Changes scheduled for flexible spending accounts

Flexible spending accounts (FSAs) are popular with employees because they permit the use of pretax dollars for payment of medical expenses and dependent care costs.

If you use an FSA, be aware that changes are scheduled beginning next year. As part of the health care reform law passed in 2010, there will be a dollar limit on the amount that can be set aside for medical expenses. Effective for plan years starting in 2013, the maximum set-aside for medical expenses will be $2,500.

The limit on what can be set aside for dependent care costs will not change; it remains at $5,000.

Keep an eye on any upcoming legislation that could change these rules again.

Act soon to cut your 2012 taxes

Time is running out to make tax-saving moves for 2012. Here’s a sampling of ideas to consider.

* Maximize the contributions to your employer’s tax-deferred retirement savings plan, thereby saving taxes immediately and deferring taxes on earnings in your account. Also don’t overlook an IRA contribution if you qualify.

* If you’ve held appreciated stock for more than one year, consider donating those shares to charity rather than making cash donations. You’ll avoid paying taxes on the stock’s appreciation, but can generally claim the full fair market value of the stock as a charitable deduction.

* Adjust your withholding. Increase the income tax withheld from your paycheck through year-end to cover extra amounts due from Roth conversions or other taxable income increases in order to avoid underpayment penalties. Alternatively, reducing your withholding to account for an overpayment puts money in your pocket now, instead of next year when you file your return.

* Schedule charitable contributions. Cash and checks mailed by year-end count as 2012 deductions, as do credit card charges you make by December 31. Donations of appreciated securities are deductible when you relinquish control. Allow extra time for stock transfers handled by your broker or a mutual fund company.

* Make family gifts. For 2012, the annual amount you can give away to any individual, free of gift tax, is $13,000 ($26,000 when you’re married and make the gift with your spouse).

* Plan for elective health care expenses. Use up the balance in your flexible spending account (FSA) by year-end, and figure out how much you’ll contribute in 2013. No FSA? You still have time to set up a health savings account (HSA) and make a deductible contribution.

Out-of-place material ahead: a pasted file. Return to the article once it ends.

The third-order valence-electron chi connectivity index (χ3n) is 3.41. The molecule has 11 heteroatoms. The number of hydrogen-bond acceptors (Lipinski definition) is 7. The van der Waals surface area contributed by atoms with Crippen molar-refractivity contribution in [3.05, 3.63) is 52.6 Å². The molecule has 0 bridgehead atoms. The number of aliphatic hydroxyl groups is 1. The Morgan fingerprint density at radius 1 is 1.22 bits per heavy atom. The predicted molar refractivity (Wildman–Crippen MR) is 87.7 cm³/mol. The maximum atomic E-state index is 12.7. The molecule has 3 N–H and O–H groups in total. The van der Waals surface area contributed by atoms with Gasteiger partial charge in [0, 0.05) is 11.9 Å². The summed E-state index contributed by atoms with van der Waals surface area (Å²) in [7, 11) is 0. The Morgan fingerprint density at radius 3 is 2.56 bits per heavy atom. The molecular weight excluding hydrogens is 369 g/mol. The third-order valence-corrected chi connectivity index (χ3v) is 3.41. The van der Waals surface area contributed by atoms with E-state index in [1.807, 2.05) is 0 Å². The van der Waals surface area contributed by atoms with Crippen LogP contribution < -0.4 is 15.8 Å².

* Remember required minimum distributions. Failing to take a required distribution from your traditional IRA before year-end could cost you 50% of the amount you should have withdrawn.

These are just a few of the tax-cutting moves you should review. For help in finding the right moves to make in your particular situation, give us a call.

Don’t panic if the IRS sends you a letter

There are many reasons why the Internal Revenue Service could be contacting you. Some contacts involve very minor corrections; some are for serious changes that could involve a lot of money. Sometimes the IRS is correct in what they are seeking; sometimes they are wrong.

An IRS notice can be something as simple as a correction to a social security number or as significant as a billing for more taxes, plus interest and penalties.

So, what should you do if you get a letter from the IRS?

Here is a list of do’s and don’ts concerning contact from the IRS.

* Don’t panic, but don’t ignore the notice; the problem will not go away.

* Act promptly. A quick response to the IRS may eliminate further, more complicated correspondence.

* Follow the instructions in the IRS notice. Any correspondence you have with the IRS must make reference to the specific notice you are addressing.

* If you agree with the IRS adjustment, you do not need to do anything unless a payment is due.

* If the IRS is requesting more money or a significant amount of new information, be sure to contact your tax preparer immediately.

* Always provide your tax preparer with a copy of any IRS notice, regardless of how minor it appears to be.

* Keep a copy of all the IRS correspondence with your tax return copy for the year in question.

If you would like more information or assistance with any tax matter, please contact our office. We are here to help you.

IRS eases reporting requirement for small businesses

The “Affordable Care Act of 2010” requires employers to report the cost of coverage under an employer-sponsored group health plan on the employee’s W-2 for 2012.

The IRS is easing this requirement for small companies. Employers issuing fewer than 250 W-2s will not need to include the cost of health care on W-2s for 2012. For these employers, the 2012 reporting is optional. And such reporting will not apply for future years until the IRS publishes guidance giving at least six months of advance notice of any change in the filing requirement.